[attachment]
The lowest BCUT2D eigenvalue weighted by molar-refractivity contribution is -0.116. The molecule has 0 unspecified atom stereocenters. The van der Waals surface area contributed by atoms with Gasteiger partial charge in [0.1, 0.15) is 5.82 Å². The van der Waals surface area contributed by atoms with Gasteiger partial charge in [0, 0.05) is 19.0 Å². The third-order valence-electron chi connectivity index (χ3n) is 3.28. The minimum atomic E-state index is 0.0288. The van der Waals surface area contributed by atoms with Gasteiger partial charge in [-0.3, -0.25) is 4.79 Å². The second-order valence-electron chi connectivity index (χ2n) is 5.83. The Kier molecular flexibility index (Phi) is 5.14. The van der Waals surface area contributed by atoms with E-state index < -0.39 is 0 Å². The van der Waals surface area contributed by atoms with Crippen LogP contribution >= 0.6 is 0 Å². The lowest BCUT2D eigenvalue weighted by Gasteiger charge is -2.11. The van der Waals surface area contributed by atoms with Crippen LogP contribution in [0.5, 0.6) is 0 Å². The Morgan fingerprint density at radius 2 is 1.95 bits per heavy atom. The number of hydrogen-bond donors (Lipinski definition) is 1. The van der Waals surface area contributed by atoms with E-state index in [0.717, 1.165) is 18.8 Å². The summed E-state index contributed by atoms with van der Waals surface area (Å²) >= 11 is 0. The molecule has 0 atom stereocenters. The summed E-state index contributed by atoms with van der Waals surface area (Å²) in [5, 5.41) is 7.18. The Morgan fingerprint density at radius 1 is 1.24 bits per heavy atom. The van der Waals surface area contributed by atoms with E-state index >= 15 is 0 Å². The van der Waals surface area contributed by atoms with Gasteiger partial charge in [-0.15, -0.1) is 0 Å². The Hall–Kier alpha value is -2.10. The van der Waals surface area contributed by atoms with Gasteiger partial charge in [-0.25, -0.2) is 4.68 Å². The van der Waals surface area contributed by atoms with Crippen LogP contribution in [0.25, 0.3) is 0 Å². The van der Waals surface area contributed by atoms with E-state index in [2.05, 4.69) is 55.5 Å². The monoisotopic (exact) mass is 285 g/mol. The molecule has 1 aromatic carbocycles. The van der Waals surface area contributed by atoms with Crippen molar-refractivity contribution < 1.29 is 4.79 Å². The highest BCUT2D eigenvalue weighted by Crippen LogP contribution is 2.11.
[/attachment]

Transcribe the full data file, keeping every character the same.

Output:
The lowest BCUT2D eigenvalue weighted by molar-refractivity contribution is -0.116. The molecule has 0 unspecified atom stereocenters. The van der Waals surface area contributed by atoms with Gasteiger partial charge in [0.1, 0.15) is 5.82 Å². The van der Waals surface area contributed by atoms with Gasteiger partial charge in [0, 0.05) is 19.0 Å². The third-order valence-electron chi connectivity index (χ3n) is 3.28. The minimum atomic E-state index is 0.0288. The van der Waals surface area contributed by atoms with Gasteiger partial charge in [-0.3, -0.25) is 4.79 Å². The second-order valence-electron chi connectivity index (χ2n) is 5.83. The Kier molecular flexibility index (Phi) is 5.14. The van der Waals surface area contributed by atoms with E-state index < -0.39 is 0 Å². The van der Waals surface area contributed by atoms with Crippen LogP contribution >= 0.6 is 0 Å². The lowest BCUT2D eigenvalue weighted by Gasteiger charge is -2.11. The van der Waals surface area contributed by atoms with Crippen LogP contribution in [0.5, 0.6) is 0 Å². The Morgan fingerprint density at radius 2 is 1.95 bits per heavy atom. The number of hydrogen-bond donors (Lipinski definition) is 1. The van der Waals surface area contributed by atoms with E-state index in [0.717, 1.165) is 18.8 Å². The summed E-state index contributed by atoms with van der Waals surface area (Å²) >= 11 is 0. The molecule has 0 atom stereocenters. The summed E-state index contributed by atoms with van der Waals surface area (Å²) in [5, 5.41) is 7.18. The Morgan fingerprint density at radius 1 is 1.24 bits per heavy atom. The van der Waals surface area contributed by atoms with E-state index >= 15 is 0 Å². The van der Waals surface area contributed by atoms with Gasteiger partial charge in [-0.15, -0.1) is 0 Å². The Hall–Kier alpha value is -2.10. The van der Waals surface area contributed by atoms with Gasteiger partial charge in [-0.25, -0.2) is 4.68 Å². The van der Waals surface area contributed by atoms with Crippen LogP contribution in [0.25, 0.3) is 0 Å². The van der Waals surface area contributed by atoms with E-state index in [2.05, 4.69) is 55.5 Å². The monoisotopic (exact) mass is 285 g/mol. The molecule has 1 aromatic carbocycles. The van der Waals surface area contributed by atoms with Crippen molar-refractivity contribution < 1.29 is 4.79 Å². The highest BCUT2D eigenvalue weighted by Crippen LogP contribution is 2.11.